This paper is concerned with a role of the central nervous system in the predictive motor control function. To evaluate such a human operator's function effectively, his compensation characteristics for time delay in the compensatory manual control system with a random step input have been obtained. The effect of two central nervous system diseases, Parkinsonism and cerebellar ataxia, on the predictive control function is discussed throug'h operators’ frequency responses, coherency functions, and so on. Futhermore, the hypothesis that the human predictive control behavior is produced by means of the process model in the motor coordination system is examined in comparison with data obtained from the patient and normal subject groups. The following results have been obtained. (1) Patients with Parkinsonism or cerebellar ataxia have functional disorders of predictive control. (2) The closed-loop systems controlled by patients with cerebellar ataxia have a relatively wide bandwidth but they are fairly oscillatory and have the nonlinearity similar to the systems controlled by patients with Parkinsonism. (3) An impediment in the predictive control function of the patient with cerebellar ataxia may be caused by the malfunction of the process model in the cerebellar cortex to predict the future state of the neuro-muscular system or the controlled object.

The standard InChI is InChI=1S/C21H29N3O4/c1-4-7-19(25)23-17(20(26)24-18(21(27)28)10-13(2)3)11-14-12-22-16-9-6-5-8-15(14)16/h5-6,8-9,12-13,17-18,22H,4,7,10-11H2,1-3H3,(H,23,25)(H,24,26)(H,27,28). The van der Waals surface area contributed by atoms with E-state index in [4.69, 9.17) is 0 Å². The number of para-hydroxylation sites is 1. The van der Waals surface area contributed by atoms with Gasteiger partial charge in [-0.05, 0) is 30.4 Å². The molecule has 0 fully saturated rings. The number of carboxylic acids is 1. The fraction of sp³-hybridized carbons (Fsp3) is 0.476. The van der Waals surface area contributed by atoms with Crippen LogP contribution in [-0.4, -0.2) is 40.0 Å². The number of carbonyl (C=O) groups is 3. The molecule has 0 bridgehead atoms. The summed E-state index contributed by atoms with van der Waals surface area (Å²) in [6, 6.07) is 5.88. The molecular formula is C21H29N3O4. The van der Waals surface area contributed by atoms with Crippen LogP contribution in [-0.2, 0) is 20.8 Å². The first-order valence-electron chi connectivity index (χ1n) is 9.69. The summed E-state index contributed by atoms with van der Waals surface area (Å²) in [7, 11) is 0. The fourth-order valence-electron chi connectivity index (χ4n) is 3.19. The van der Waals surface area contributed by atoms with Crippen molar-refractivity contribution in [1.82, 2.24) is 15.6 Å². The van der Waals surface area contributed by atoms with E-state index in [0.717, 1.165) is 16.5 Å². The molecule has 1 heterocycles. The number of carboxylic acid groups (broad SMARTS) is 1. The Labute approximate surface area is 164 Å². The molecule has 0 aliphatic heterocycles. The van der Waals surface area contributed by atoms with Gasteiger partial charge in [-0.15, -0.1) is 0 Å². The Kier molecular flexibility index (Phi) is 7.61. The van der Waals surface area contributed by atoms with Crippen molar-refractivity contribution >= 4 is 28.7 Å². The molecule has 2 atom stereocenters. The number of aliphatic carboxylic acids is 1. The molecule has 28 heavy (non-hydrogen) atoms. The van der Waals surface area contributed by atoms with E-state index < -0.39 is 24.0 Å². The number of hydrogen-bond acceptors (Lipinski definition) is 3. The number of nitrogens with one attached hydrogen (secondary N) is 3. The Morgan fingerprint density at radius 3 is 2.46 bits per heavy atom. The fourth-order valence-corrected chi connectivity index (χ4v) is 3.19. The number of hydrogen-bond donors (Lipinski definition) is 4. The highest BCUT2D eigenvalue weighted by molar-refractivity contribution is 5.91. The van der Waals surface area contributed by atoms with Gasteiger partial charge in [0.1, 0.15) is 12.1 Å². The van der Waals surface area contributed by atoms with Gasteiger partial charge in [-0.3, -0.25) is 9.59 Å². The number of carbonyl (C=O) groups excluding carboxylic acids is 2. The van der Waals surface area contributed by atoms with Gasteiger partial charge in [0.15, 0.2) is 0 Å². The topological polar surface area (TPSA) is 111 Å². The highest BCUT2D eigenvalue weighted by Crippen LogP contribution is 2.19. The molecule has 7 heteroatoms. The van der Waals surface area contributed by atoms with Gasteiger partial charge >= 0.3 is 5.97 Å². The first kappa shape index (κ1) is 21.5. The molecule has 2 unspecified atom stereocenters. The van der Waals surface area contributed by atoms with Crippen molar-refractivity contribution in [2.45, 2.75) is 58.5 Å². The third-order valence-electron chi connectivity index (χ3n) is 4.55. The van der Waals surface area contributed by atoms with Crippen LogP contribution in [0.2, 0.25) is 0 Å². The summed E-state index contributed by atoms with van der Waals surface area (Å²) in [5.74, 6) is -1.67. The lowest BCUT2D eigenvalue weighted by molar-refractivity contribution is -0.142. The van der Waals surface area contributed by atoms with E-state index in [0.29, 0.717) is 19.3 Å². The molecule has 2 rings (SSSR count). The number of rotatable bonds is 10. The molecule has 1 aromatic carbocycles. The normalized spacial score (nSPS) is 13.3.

|Number of pages||8|
|Journal||japanese journal of medical electronics and biological engineering|
|Publication status||Published - 1985 Jan 1|
ASJC Scopus subject areas
- Biomedical Engineering